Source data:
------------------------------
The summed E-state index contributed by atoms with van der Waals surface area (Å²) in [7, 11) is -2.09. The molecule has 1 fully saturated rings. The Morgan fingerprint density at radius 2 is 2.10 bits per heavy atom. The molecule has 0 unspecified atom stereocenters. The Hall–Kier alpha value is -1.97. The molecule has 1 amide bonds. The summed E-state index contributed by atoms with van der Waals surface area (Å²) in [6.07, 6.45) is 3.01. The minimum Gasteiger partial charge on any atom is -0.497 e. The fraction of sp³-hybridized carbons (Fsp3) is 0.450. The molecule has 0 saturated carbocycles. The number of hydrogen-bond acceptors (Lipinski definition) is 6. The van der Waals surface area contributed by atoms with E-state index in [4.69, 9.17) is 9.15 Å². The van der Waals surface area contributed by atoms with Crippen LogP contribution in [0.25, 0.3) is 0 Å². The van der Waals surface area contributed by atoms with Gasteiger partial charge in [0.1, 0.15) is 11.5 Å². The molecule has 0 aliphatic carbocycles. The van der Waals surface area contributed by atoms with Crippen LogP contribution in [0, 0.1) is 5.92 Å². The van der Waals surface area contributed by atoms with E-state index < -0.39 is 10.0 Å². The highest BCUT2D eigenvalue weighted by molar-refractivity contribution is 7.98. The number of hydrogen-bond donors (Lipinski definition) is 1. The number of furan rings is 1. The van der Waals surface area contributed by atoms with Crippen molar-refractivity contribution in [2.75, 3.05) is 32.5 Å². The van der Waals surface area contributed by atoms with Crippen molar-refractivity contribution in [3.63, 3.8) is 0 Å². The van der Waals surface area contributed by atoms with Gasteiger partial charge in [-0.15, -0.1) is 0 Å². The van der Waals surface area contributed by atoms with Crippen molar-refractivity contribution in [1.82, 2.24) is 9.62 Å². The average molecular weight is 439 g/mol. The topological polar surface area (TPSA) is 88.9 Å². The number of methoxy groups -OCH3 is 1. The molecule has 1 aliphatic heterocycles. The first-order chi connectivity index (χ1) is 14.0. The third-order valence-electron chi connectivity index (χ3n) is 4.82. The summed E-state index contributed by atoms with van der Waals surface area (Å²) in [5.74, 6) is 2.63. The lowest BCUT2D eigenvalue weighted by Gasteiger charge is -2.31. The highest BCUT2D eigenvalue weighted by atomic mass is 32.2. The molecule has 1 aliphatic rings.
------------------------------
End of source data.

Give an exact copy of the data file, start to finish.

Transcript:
The summed E-state index contributed by atoms with van der Waals surface area (Å²) in [7, 11) is -2.09. The molecule has 1 fully saturated rings. The Morgan fingerprint density at radius 2 is 2.10 bits per heavy atom. The molecule has 0 unspecified atom stereocenters. The Hall–Kier alpha value is -1.97. The molecule has 1 amide bonds. The summed E-state index contributed by atoms with van der Waals surface area (Å²) in [6.07, 6.45) is 3.01. The minimum Gasteiger partial charge on any atom is -0.497 e. The fraction of sp³-hybridized carbons (Fsp3) is 0.450. The molecule has 0 saturated carbocycles. The number of hydrogen-bond acceptors (Lipinski definition) is 6. The van der Waals surface area contributed by atoms with E-state index in [4.69, 9.17) is 9.15 Å². The van der Waals surface area contributed by atoms with Crippen LogP contribution in [0.25, 0.3) is 0 Å². The van der Waals surface area contributed by atoms with Gasteiger partial charge in [0.1, 0.15) is 11.5 Å². The molecule has 0 aliphatic carbocycles. The van der Waals surface area contributed by atoms with Crippen LogP contribution in [0, 0.1) is 5.92 Å². The van der Waals surface area contributed by atoms with E-state index < -0.39 is 10.0 Å². The highest BCUT2D eigenvalue weighted by molar-refractivity contribution is 7.98. The number of hydrogen-bond donors (Lipinski definition) is 1. The number of furan rings is 1. The van der Waals surface area contributed by atoms with Crippen molar-refractivity contribution in [2.75, 3.05) is 32.5 Å². The van der Waals surface area contributed by atoms with Crippen molar-refractivity contribution in [3.63, 3.8) is 0 Å². The van der Waals surface area contributed by atoms with Gasteiger partial charge in [-0.15, -0.1) is 0 Å². The van der Waals surface area contributed by atoms with Crippen molar-refractivity contribution in [1.82, 2.24) is 9.62 Å². The average molecular weight is 439 g/mol. The topological polar surface area (TPSA) is 88.9 Å². The number of methoxy groups -OCH3 is 1. The molecule has 1 aliphatic heterocycles. The first-order chi connectivity index (χ1) is 14.0. The third-order valence-electron chi connectivity index (χ3n) is 4.82. The summed E-state index contributed by atoms with van der Waals surface area (Å²) in [5.74, 6) is 2.63. The lowest BCUT2D eigenvalue weighted by Gasteiger charge is -2.31. The highest BCUT2D eigenvalue weighted by atomic mass is 32.2. The molecule has 1 aliphatic rings.